In recent years, once-important HIV drugs like Crixivan (indinavir), Invirase (saquinavir), Rescriptor (delavirdine), Videx (didanosine), Viracept (nelfinavir), and Zerit (stavudine) have all been retired.

Shifting Priorities

This doesn't necessarily mean that an expired HIV drug patent is necessarily on its way out the door. Take, for example, Viread (tenofovir disoproxil fumarate, or TDF), a drug whose patent expired in 2016.

Around the same time, its manufacturer (Gilead Sciences) gained the approval of an "improved" form of Viread known as tenofovir alafenamide (TAF). This new version not only requires a smaller dose but significantly reduces the risk of kidney side effects associated with TDF.

While the introduction of TAF should have set the scene for TDF's retirement, a change in science actually benefited the older drug.

Rather than focusing solely on treatment, TDF was approved for a new form of HIV prevention known as pre-exposure prophylaxis (PrEP). The strategy—involving a daily dose of the two-in-one drug Truvada (TDF + lamivudine)—can reduce a person's risk of getting HIV by as much as 90%.

Truvada, including the repurposed TDF, is one of only two drugs approved for PrEP by the Food and Drug Administration—the other being the "upgraded" version of Truvada called Descovy (TAF + emtricitabine).

Meanwhile, TAF is only available in combination drugs like Descovy rather than as a single pill. (There is a single-pill option called Vemlidy, but it was only submitted and approved for the treatment of hepatitis B, not HIV.)

Gilead's staging of approvals has allowed Viread to maintain market share by reducing head-to-head competition between their own products while generic manufacturers have leapt aggressively into the space, creating no less than eight different generic versions of Viread in the United States.

Unique Protections

HIV drug manufacturers in the United States are in the unique position of having minimal competitive pressure from anyone but the largest multinational generic producers.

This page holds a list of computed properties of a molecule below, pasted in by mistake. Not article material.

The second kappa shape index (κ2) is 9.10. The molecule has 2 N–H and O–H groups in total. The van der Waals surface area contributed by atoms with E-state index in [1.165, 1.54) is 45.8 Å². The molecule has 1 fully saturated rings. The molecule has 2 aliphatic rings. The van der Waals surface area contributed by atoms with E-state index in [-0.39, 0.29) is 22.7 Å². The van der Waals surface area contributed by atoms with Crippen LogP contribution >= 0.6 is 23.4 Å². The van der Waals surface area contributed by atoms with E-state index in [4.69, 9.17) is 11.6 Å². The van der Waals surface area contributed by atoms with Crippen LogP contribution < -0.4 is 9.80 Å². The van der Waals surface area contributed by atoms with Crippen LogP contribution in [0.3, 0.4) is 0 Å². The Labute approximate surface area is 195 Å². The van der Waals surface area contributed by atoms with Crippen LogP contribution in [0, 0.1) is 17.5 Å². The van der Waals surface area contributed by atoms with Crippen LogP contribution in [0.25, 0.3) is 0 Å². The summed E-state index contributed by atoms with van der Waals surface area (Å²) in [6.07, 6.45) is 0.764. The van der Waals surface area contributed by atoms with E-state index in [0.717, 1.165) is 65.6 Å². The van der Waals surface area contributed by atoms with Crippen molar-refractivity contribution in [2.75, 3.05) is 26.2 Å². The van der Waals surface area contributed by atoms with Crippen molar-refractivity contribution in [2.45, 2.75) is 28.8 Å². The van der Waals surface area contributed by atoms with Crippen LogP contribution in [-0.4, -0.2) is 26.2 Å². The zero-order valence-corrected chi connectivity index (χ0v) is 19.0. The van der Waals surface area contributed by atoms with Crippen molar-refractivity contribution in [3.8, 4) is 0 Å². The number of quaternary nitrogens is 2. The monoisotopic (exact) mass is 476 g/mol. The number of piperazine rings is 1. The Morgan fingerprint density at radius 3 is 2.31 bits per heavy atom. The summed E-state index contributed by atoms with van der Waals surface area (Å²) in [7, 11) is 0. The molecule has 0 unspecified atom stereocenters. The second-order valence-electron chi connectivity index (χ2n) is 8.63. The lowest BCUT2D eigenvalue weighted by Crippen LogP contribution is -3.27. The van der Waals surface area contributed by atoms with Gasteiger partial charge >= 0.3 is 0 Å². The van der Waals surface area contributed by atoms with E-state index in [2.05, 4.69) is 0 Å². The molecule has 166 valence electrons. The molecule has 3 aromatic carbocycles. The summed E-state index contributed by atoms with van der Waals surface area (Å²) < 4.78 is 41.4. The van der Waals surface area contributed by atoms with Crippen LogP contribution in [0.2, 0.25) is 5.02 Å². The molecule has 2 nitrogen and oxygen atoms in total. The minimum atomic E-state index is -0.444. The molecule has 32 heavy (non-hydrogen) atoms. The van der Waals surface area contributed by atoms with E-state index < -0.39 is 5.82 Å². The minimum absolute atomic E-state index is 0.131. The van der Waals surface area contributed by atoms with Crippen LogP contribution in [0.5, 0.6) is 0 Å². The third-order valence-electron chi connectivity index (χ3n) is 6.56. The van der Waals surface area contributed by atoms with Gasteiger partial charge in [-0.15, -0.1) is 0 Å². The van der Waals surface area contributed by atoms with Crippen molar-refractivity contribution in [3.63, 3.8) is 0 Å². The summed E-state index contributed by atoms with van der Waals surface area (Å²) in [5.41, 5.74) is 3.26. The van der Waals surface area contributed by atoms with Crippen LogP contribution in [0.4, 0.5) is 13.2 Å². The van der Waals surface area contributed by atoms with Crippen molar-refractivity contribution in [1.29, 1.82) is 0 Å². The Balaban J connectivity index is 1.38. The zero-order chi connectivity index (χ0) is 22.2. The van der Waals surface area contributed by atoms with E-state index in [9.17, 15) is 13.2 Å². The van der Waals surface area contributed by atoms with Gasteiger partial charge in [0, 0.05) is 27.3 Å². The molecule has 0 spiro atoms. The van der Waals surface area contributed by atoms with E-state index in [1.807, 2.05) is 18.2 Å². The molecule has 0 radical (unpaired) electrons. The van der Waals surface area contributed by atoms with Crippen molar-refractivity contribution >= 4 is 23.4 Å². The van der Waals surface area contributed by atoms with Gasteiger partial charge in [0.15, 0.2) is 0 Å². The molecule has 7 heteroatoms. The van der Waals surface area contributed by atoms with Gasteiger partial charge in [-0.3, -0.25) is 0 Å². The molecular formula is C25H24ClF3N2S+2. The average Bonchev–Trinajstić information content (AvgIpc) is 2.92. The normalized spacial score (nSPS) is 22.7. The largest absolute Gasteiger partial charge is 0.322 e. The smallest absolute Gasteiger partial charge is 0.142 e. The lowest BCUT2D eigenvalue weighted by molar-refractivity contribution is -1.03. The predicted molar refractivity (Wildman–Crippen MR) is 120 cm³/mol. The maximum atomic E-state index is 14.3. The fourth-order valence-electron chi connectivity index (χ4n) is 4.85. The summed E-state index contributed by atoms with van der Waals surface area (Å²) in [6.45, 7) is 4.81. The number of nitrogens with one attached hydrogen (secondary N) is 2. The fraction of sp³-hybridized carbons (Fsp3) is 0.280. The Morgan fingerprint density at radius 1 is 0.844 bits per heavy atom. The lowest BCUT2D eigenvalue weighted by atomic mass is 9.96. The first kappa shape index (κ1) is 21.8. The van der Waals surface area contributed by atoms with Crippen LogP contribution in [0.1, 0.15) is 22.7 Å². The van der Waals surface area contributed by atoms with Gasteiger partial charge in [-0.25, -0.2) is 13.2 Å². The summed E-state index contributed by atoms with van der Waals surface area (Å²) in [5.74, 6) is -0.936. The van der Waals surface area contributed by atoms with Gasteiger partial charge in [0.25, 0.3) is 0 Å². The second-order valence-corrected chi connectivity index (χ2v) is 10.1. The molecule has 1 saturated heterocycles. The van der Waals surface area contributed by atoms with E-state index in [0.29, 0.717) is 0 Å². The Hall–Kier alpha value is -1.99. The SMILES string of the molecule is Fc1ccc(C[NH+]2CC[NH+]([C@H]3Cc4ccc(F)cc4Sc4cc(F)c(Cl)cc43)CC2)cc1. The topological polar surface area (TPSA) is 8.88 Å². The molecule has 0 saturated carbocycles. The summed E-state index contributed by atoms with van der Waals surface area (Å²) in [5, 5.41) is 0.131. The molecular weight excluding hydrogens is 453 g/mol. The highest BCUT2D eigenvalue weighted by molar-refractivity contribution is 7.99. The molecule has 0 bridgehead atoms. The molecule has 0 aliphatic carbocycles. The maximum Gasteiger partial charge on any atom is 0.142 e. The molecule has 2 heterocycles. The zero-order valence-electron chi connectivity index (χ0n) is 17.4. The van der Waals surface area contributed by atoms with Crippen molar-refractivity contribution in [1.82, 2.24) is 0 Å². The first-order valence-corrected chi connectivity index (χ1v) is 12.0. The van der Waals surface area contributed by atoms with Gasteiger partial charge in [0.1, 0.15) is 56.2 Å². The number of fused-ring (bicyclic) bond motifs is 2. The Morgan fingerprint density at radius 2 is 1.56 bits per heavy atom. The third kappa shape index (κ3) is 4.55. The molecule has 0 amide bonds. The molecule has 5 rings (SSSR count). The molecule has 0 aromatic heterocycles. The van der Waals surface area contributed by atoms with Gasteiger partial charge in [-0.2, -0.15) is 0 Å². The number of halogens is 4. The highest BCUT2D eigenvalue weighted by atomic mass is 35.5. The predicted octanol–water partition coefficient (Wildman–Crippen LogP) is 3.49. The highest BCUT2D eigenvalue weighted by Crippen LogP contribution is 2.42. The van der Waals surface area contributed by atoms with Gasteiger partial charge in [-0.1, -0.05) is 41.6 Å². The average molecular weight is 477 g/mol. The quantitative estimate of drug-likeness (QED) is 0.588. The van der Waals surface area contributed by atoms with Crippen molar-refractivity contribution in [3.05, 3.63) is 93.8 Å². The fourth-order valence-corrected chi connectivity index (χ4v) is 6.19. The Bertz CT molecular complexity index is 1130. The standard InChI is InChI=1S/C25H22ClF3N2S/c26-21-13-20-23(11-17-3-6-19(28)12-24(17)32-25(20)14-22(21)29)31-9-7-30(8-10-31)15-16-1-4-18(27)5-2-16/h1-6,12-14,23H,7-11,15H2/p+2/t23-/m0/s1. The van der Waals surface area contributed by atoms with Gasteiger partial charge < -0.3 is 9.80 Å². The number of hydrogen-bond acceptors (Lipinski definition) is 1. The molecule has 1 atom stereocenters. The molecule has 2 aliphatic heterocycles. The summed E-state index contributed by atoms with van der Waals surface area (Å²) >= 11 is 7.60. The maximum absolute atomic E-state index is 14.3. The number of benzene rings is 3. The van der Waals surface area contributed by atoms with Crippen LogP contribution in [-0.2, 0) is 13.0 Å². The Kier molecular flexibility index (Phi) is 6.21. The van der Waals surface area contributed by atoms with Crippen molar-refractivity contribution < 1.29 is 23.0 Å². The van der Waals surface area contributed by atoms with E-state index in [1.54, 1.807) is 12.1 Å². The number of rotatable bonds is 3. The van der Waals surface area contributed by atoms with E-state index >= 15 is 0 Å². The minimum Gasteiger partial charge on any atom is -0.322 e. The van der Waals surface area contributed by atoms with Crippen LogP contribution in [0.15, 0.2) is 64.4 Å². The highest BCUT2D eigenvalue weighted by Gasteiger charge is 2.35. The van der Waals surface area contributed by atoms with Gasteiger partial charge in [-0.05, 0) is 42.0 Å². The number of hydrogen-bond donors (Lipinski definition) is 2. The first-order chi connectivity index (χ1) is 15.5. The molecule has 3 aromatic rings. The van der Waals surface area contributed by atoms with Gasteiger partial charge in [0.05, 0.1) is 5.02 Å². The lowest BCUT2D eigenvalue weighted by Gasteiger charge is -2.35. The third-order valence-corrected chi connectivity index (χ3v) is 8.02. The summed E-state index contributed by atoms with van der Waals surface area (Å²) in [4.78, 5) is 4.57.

Firstly, the consumer demand for newer, one-pill options has mostly relegated individual tablets to later-stage therapy. Not surprisingly, the patents for many combination tablets are nowhere near the end of their lifespan.

Even if the individual drugs are made available by generic manufacturers, the consumer will more often opt for the single-pill, brand-name options.

This has created a challenge for generic drugmakers, given that an increasing number of combination drugs involving newer integrase inhibitors are being released into the market. Many of these drugs only gained FDA approval in 2014 or later, meaning that they will have market exclusivity well into 2030 and beyond.

Pricing and the Federal Government

Even beyond the issue of consumer demand, the competitive playing field in the United States has long been slanted in the direction of the non-generic HIV drug manufacturer. This is due in large part to the fact that the U.S. government is the single largest purchaser of antiretroviral drugs today.

Through the federally mandated AIDS Drug Assistance Program (ADAP), state governments are directed to purchase HIV drugs directly from wholesalers.

ADAP drug prices are set through the Federal 340B Drug Pricing Program, which discounts the average wholesale price by anywhere from 60% to 70%. After factoring in rebates, the brand-name drugs almost always end up being cheaper than their generic counterparts.